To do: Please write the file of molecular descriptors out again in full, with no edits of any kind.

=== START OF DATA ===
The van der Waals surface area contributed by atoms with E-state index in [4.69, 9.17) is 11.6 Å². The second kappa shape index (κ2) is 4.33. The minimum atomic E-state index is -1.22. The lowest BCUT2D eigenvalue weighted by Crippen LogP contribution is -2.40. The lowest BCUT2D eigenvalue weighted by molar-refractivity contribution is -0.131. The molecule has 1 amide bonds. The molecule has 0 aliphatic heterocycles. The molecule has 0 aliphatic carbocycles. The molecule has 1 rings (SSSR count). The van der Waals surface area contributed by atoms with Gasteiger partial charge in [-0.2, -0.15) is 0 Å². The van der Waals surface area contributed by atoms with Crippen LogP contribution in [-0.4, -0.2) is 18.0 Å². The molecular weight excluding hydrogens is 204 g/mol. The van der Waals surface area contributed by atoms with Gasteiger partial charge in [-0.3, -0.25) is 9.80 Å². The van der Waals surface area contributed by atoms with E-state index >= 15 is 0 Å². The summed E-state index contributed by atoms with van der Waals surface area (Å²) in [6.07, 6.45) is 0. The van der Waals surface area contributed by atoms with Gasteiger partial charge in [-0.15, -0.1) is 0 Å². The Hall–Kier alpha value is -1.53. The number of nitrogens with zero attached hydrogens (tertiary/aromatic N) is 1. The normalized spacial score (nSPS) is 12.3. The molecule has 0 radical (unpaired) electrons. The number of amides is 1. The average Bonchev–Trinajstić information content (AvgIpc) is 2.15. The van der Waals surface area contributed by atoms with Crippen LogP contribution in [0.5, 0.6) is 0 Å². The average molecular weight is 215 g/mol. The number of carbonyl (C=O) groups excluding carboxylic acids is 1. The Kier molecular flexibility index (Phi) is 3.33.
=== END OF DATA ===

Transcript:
The van der Waals surface area contributed by atoms with E-state index in [4.69, 9.17) is 11.6 Å². The second kappa shape index (κ2) is 4.33. The minimum atomic E-state index is -1.22. The lowest BCUT2D eigenvalue weighted by Crippen LogP contribution is -2.40. The lowest BCUT2D eigenvalue weighted by molar-refractivity contribution is -0.131. The molecule has 1 amide bonds. The molecule has 0 aliphatic heterocycles. The molecule has 0 aliphatic carbocycles. The molecule has 1 rings (SSSR count). The van der Waals surface area contributed by atoms with Gasteiger partial charge in [-0.2, -0.15) is 0 Å². The van der Waals surface area contributed by atoms with Crippen LogP contribution in [-0.4, -0.2) is 18.0 Å². The molecular weight excluding hydrogens is 204 g/mol. The van der Waals surface area contributed by atoms with Gasteiger partial charge in [-0.3, -0.25) is 9.80 Å². The van der Waals surface area contributed by atoms with E-state index >= 15 is 0 Å². The summed E-state index contributed by atoms with van der Waals surface area (Å²) in [6.07, 6.45) is 0. The van der Waals surface area contributed by atoms with Gasteiger partial charge in [-0.15, -0.1) is 0 Å². The Hall–Kier alpha value is -1.53. The number of nitrogens with zero attached hydrogens (tertiary/aromatic N) is 1. The normalized spacial score (nSPS) is 12.3. The molecule has 0 radical (unpaired) electrons. The number of amides is 1. The average Bonchev–Trinajstić information content (AvgIpc) is 2.15. The van der Waals surface area contributed by atoms with Crippen LogP contribution in [0.5, 0.6) is 0 Å². The average molecular weight is 215 g/mol. The number of carbonyl (C=O) groups excluding carboxylic acids is 1. The Kier molecular flexibility index (Phi) is 3.33.